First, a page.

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‘Heart-wrenching’: the only Jewish nursing home in the Harrisburg area to be sold

Patriot-News - 1/13/2022

The Campus of the Jewish Home of Greater Harrisburg, a non-profit facility which has served senior citizens in the Harrisburg area for 45 years, is being sold to a New Jersey-based real estate investment company.

The board of directors of the Jewish Home announced this week that it has agreed to sell the facility to Tryko Partners, citing fiscal challenges related to Medicaid reimbursement rates and COVID-19.

The campus, located in the 4000 block of Linglestown Road in Lower Paxton Township, includes a 138-bed skilled nursing home facility, and a 58-unit independent living personal care apartment building, known as The Residence.

Richard Spiegelman, president of the board of directors, called the decision to sell the facility “heart-wrenching.”

“I think to sum it up for all of us, it was something that was painful but necessary,” he said.

Spiegelman cited fiscal challenges, particularly the increasing gap between Medicaid reimbursement rates and the cost of caring for residents, as a reason for the sale.

“The costs of caring for residents exceeds those reimbursements by about $100 a day per resident,” he said. And services for two-thirds of the skilled nursing residents are paid for through Medicaid.

These challenges were exacerbated by the pandemic, which imposed significant additional costs associated with protecting residents and staff. COVID-19 also led to a sharp reduction in revenues due to a decline in hospital referrals to skilled nursing facilities.

The Jewish Home has only been filling about 100 of its beds. Officials at the nursing home thought they would be able to build on that number, but then staffing shortages hit the nursing care industry leaving the Jewish Home unable to increase its number of residents.

Not all of units at The Residence are being filled either.

All the issues combined, some that have been building for years, others brought on by the pandemic have been costing the nursing facility thousands with no end in sight.

“We were in in a situation where we were hemorrhaging $250,000 a month going back to December 2020,” Spiegelman said.

More than 200 people work at the campus although a number of workers are contracted and not directly employed by the Jewish Home. Many of them are expected to keep their new jobs under the new ownership although a few positions including those of the current CEO and the comptroller will be eliminated, Spiegelman said.

Spiegelman said the facility will be renamed following the completion of the sale in March. Terms of the deal were not disclosed.

The Jewish Home was founded in 1977 as a 60-bed skilled nursing facility intended to provide care to ill, infirm and elderly Jewish people in the greater Harrisburg area.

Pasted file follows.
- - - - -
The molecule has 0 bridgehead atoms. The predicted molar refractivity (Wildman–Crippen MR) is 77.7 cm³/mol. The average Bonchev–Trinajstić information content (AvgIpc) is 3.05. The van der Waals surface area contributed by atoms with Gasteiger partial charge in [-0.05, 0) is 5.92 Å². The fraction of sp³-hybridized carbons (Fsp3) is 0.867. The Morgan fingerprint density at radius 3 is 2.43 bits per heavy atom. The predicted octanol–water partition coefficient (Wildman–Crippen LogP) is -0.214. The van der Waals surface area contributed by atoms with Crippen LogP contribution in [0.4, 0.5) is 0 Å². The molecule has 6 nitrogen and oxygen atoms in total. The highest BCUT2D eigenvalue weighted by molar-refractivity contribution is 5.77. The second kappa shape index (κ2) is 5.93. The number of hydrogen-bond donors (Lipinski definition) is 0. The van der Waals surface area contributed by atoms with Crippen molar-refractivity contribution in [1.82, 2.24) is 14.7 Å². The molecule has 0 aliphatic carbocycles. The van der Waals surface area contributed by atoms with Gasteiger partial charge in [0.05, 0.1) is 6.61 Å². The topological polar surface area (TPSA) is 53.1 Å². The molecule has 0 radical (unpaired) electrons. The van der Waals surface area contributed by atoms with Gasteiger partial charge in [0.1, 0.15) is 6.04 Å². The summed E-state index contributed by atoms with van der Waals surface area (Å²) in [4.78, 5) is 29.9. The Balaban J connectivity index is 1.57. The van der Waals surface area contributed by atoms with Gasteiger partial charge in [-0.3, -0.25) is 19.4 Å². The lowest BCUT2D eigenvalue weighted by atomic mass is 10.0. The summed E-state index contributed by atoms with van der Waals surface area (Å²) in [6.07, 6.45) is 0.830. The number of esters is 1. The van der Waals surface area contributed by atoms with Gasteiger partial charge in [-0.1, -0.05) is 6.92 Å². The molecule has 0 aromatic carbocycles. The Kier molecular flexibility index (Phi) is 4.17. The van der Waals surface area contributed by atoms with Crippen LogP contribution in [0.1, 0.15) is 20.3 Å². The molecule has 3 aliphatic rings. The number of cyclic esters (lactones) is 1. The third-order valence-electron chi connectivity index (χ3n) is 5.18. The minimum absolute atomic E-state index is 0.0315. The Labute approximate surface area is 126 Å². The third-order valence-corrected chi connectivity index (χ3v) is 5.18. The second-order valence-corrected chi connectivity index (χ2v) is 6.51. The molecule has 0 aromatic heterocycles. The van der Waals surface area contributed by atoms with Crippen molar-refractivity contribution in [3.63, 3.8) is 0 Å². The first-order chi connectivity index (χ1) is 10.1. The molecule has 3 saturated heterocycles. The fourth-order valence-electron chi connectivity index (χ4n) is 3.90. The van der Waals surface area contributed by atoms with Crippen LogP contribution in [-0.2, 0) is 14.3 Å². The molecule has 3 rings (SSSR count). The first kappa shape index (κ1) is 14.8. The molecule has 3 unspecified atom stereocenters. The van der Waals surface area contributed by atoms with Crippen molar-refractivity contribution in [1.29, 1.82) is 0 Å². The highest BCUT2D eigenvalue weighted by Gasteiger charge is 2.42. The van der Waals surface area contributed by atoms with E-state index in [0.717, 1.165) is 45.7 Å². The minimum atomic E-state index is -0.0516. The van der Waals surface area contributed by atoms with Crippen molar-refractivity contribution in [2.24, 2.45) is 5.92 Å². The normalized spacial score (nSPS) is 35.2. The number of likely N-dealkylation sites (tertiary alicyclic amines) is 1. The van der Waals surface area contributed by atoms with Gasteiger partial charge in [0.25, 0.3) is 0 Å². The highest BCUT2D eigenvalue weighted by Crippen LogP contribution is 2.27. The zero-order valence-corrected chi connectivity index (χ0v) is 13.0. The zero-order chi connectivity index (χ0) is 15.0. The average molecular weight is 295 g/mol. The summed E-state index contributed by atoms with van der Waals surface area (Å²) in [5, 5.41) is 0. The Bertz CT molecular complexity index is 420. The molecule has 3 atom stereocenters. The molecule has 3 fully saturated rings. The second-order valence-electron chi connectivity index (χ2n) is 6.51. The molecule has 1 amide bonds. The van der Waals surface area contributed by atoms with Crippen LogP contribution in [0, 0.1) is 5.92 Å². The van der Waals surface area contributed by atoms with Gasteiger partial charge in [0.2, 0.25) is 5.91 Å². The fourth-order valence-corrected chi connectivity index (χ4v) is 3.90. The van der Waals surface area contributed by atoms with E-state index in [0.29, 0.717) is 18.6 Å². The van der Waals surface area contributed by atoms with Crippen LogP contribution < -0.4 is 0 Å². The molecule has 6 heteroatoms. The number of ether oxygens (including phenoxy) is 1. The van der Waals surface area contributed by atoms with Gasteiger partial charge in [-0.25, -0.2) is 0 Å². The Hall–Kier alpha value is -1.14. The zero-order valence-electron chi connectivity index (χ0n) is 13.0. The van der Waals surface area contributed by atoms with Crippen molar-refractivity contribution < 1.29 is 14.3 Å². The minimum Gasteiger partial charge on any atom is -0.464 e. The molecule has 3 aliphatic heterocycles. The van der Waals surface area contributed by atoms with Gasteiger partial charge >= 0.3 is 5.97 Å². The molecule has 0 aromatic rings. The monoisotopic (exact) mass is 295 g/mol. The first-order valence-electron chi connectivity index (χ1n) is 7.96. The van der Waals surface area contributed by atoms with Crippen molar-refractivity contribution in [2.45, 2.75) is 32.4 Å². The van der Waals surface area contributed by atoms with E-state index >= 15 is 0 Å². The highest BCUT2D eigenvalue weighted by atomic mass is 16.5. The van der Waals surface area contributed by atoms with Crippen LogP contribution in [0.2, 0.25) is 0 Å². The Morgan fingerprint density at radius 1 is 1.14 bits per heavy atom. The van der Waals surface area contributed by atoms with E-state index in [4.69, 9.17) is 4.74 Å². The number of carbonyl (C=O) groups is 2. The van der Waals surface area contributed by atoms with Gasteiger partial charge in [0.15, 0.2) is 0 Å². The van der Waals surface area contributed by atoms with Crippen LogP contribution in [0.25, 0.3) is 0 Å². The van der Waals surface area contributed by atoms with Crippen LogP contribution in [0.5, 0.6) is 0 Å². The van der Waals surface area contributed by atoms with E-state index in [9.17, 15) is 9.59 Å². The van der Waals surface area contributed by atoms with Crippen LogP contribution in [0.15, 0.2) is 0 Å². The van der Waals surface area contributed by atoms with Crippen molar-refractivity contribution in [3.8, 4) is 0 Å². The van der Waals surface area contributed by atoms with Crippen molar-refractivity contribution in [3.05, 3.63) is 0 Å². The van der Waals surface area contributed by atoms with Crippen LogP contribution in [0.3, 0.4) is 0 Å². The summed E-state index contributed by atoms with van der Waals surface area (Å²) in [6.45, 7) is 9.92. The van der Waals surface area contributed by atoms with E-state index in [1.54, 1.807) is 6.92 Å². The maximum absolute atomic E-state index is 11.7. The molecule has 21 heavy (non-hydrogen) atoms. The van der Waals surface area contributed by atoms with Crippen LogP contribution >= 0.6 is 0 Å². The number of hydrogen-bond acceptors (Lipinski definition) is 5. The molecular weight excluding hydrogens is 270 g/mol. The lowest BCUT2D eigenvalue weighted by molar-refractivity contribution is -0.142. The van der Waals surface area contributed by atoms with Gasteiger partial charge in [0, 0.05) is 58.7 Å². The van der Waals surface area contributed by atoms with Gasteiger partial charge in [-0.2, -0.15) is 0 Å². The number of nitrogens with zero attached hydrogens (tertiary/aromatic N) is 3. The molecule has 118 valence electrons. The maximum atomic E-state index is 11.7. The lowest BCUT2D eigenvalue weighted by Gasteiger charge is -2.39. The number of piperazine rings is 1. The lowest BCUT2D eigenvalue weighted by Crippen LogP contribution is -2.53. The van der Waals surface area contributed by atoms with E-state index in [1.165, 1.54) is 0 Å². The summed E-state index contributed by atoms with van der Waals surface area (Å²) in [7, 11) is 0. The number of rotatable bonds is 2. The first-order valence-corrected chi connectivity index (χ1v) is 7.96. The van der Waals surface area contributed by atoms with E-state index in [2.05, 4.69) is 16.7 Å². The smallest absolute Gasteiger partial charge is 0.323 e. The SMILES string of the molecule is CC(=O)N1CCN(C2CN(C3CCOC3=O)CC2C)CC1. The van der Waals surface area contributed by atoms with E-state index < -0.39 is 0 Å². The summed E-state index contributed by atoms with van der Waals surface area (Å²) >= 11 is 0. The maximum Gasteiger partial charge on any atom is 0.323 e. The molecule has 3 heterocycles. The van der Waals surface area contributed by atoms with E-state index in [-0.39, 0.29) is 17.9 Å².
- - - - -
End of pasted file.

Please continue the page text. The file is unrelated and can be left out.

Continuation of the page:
“It’s been a source of pride and comfort to the Jewish Community over many years,” Spiegelman said..

Tryko has agreed to maintain the fully kosher kitchen at the facility under rabbinic supervision through March 2023, and after that has agreed to provide kosher dining options for any residents that requests them. Tryko has pledged to continue to provide Jewish programming and religious services.

The Jewish population at the facility has decreased over the years. About 10% of the residents in the skilled nursing home are Jewish. While overall about 20% of the residents on the campus are Jewish.

“We’ve always been welcoming to residents outside of the Jewish community as well,” Spiegelman said.

Other Jewish nursing homes have also been sold or have closed in recent years. The Charles Morris Home in Pittsburgh closed, and the Abramson Center for Jewish Life in suburban Philadelphia sold its skilled nursing facility. Jewish nursing homes are still in operation in Scranton and Baltimore.

The proceeds from the sale of the Jewish Home will be used to establish a new fund, under the umbrella of the Jewish Community Foundation of Central Pennsylvania, that will support a number of Jewish-based programs and services for the senior population of the greater Harrisburg Jewish Community.

In the midstate, Diakon Lutheran Social Ministries recently sold another nonprofit nursing home, Frey Village in Middletown, which was sold to a for-profit company. Leaders with that organization called it a “difficult decision” and said it was looking to reduce the organization’s reliance on government reimbursement.

Bob Bertolette, interim president and CEO of LeadingAgePA, a trade association in Silver Spring Township that represents more than 370 senior housing, health care, and community services across the state including the Jewish Home, says that the problems that the Jewish Home encountered aren’t uncommon.

“I would say were in a middle of a perfect storm in our industry,” he said.

One of the major problems is the difference that Medicaid reimburses facilities. Bertolette said there is typically about an $82 to $100 shortfall. He said that the Medicaid reimbursement rates have not changed since 2013 and that’s something his organization is pushing for the state to increase.

“We don’t have sufficient funds from the government,” he said.

He said that staffing shortages in nursing homes are serious.

“It’s so severe that the facilities are either closing down units or not accepting people from the hospital,” he said.

In the case of the Jewish Home, Bertolette said they were fortunate to find a buyer instead of shutting down altogether.

“Hopefully they (Tryko Partners) will continue with the quality of care as they indicated they will,” he said.

You can follow Daniel Urie on twitter @DanielUrie2018 and you can like him on Facebook.

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